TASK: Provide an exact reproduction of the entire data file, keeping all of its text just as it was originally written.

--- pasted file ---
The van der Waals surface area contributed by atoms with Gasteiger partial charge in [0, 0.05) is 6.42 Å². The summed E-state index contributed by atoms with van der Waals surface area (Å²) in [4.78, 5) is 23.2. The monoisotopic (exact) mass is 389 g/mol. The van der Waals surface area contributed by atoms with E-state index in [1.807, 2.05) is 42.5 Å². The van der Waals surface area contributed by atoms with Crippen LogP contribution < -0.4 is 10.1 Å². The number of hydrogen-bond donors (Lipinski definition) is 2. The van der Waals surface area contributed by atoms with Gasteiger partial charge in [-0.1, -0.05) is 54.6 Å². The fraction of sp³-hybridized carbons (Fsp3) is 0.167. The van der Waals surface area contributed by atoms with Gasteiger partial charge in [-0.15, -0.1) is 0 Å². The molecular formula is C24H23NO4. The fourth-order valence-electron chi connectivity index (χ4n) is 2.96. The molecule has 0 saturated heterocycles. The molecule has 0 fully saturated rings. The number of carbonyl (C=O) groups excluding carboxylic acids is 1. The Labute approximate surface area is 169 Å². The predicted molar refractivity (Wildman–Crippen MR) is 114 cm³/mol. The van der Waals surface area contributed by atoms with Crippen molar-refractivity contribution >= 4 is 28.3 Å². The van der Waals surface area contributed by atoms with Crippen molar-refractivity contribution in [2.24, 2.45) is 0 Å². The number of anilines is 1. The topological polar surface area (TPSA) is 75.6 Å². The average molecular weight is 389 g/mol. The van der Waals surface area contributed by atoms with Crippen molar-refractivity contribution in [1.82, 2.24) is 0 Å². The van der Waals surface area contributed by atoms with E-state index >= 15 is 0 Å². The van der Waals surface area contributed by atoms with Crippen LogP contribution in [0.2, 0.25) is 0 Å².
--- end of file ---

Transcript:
The van der Waals surface area contributed by atoms with Gasteiger partial charge in [0, 0.05) is 6.42 Å². The summed E-state index contributed by atoms with van der Waals surface area (Å²) in [4.78, 5) is 23.2. The monoisotopic (exact) mass is 389 g/mol. The van der Waals surface area contributed by atoms with E-state index in [1.807, 2.05) is 42.5 Å². The van der Waals surface area contributed by atoms with Crippen LogP contribution < -0.4 is 10.1 Å². The number of hydrogen-bond donors (Lipinski definition) is 2. The van der Waals surface area contributed by atoms with Gasteiger partial charge in [-0.1, -0.05) is 54.6 Å². The fraction of sp³-hybridized carbons (Fsp3) is 0.167. The van der Waals surface area contributed by atoms with Gasteiger partial charge in [-0.15, -0.1) is 0 Å². The molecular formula is C24H23NO4. The fourth-order valence-electron chi connectivity index (χ4n) is 2.96. The molecule has 0 saturated heterocycles. The molecule has 0 fully saturated rings. The number of carbonyl (C=O) groups excluding carboxylic acids is 1. The Labute approximate surface area is 169 Å². The predicted molar refractivity (Wildman–Crippen MR) is 114 cm³/mol. The van der Waals surface area contributed by atoms with Crippen molar-refractivity contribution >= 4 is 28.3 Å². The van der Waals surface area contributed by atoms with Crippen molar-refractivity contribution in [2.24, 2.45) is 0 Å². The number of anilines is 1. The topological polar surface area (TPSA) is 75.6 Å². The average molecular weight is 389 g/mol. The van der Waals surface area contributed by atoms with Crippen molar-refractivity contribution in [1.82, 2.24) is 0 Å². The van der Waals surface area contributed by atoms with E-state index >= 15 is 0 Å². The van der Waals surface area contributed by atoms with Crippen LogP contribution in [0.2, 0.25) is 0 Å².